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Planners Ponder Colorado Esplanade Traffic Quandaries  

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By Ann K. Williams
Lookout Staff

September 16, 2011 -- What started as a discussion of grand aesthetic principles ended up being a detailed parsing of traffic patterns in downtown Santa Monica, as the Planning Commission got its first glimpse into the design process of the Colorado Esplanade.

Peter Walker and Partners presented its vision of a pedestrian-friendly stretch of Colorado Avenue, which will carry thousands of visitors a day from the Expo line terminal at 4th Street to the Santa Monica Pier, with side trips to the downtown commercial district and the Civic Center and the to-be-completed Palisades Garden Walk Park.

“What we design here is something that could be on a postcard,” said Adam Greenspan of Peter Walker and Partners. The Esplanade should evoke “the excitement of arriving here.”

Though Greenspan made it clear that his firm was still in the pre-design process – “pull(ing) out the building blocks” was how he put it – there were a few ideas he dwelt on.

The pier sign at the end of Colorado Boulevard will play a large role in the finished design.

Iconic pier sign inspires Esplanade designers.
Photos courtesy of PWP Landscape Architecture.

“It's an inspiration for us,” said Greenspan. “It's the image that sits in everybody's head when they think of Santa Monica.”

The gentle incline that leads to the sign will be framed by trees, however the lanes and sidewalks approaching it are configured.

Beyond that, as far as design aesthetics went, he showed the commission a series of slides showing examples of the world-famous firm's work that he thought was relevant to the Esplanade project.

They included the newly opened memorial park and fountains at the Ground Zero in New York City – a model, he said, of simplicity, elegance and durability.

Most of the other slides showed public gathering places and walkways framed by lush plantings, designed to allow pedestrians to linger.

Perhaps the most striking of these was a complex built around a casino in Singapore that featured a 58-story-high park planted with lush tropical vegetation.

But the better part of Wednesday's discussion revolved around how to manage the traffic on the stretch of street his firm is supposed to transform.

The Expo line will empty up to 400 passengers every five to seven minutes into an already crowded area. Getting them, and the cyclists expected to pour into the area, from place to place while keeping cars and buses moving was the challenge.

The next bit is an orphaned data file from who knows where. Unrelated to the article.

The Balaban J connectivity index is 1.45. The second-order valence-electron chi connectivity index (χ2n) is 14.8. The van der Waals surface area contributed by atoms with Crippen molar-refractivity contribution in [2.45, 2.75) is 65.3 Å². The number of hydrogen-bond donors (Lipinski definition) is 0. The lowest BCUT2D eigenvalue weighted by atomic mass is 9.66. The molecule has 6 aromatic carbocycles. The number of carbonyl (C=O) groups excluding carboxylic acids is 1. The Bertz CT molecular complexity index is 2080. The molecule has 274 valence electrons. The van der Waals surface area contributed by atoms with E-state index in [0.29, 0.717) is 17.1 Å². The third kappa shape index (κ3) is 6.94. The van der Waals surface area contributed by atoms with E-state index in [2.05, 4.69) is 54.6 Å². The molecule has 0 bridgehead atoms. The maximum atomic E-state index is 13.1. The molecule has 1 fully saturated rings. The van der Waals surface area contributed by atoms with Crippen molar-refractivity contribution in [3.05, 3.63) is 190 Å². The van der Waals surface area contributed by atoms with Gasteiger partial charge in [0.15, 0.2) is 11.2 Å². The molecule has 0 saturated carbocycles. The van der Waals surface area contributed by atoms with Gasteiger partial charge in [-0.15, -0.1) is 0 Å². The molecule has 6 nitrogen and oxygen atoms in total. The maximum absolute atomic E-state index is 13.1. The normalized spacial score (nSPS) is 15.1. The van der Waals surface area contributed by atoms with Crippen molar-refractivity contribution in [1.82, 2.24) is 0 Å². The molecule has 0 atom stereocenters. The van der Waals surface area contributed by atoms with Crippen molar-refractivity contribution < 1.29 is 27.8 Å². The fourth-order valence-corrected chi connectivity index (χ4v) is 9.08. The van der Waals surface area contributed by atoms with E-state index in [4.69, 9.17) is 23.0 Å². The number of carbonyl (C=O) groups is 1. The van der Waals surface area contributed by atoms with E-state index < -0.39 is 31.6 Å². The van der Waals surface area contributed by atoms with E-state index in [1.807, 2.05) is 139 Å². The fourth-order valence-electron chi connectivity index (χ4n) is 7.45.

It was Greenspan's specific drawings that showing how various traffic lanes will have to be reconfigured that had the Commissioners' scratching their heads.

Greenspan showed a number possible configurations, but seemed to settle on two variations.

One involved reducing traffic to three lanes, while widening the sidewalks. Traffic could go two ways on Colorado Boulevard and Main Street would continue to T into Colorado Boulevard before jogging to 2nd Street as it does now.

The other version involved “justifying” the lanes, which meant that vehicle lanes would occupy the northern side of Colorado Boulevard, and the southern sidewalk would be enlarged. In this version, there would be two lanes for motor vehicles, going one way – west to the pier and the beach.

Main Street would veer left, smoothly connecting with 2nd Street, creating an area on the south side of Colorado around Main Street that Greenspan called the “Gateway Plaza” which could be designed as an entry to the Civic Center.

Whatever the configuration of the Esplanade, it would have to be built to coordinate with the Expo line, which will reduce Colorado Boulevard to two lanes between 17th and 4th streets. Between 5th and 4th streets, Colorado will be one-way, going west.

Commissioner Hank Koning said he was concerned about traffic circulation.

“When we look at things like westbound [on Colorado], that means the eastbound is going somewhere else,” Koning said. “Where is that somewhere else, what happens to that?”

He also brought up the fact that the city's building a new parking structure that will add more spaces downtown, attracting drivers northward.

Some of the downtown stakeholders he spoke with were “energized” by the possibility of making the Esplanade one way, said Greenspan. It might take some of the pressure off the intersection at 4th Street and Colorado Avenue, they told him.

Chair Jim Ries seemed to agree. He suggested that traffic could be reconfigured so that 5th Street could be the entrance to downtown from the freeway, while 4th Street could be the exit.

While traffic seemed to be the discussion's focal point, it wasn't the only thing commissioners talked about.

Trees mattered. Commissioner Jason Parry wanted to be sure that they weren't removed unnecessarily. And Ries urged Greenspan to plant “large canopy trees,” not palms.

Several Commissioners liked the idea of moving some retail into the ground floor of Santa Monica Place facing the Esplanade, to “activate” the street.

In all, they were pleased by Greenspan's presentation.

“You have a lot of potential out there, so I urge you guys to think outside of the box and bring us something special,” said Ries.

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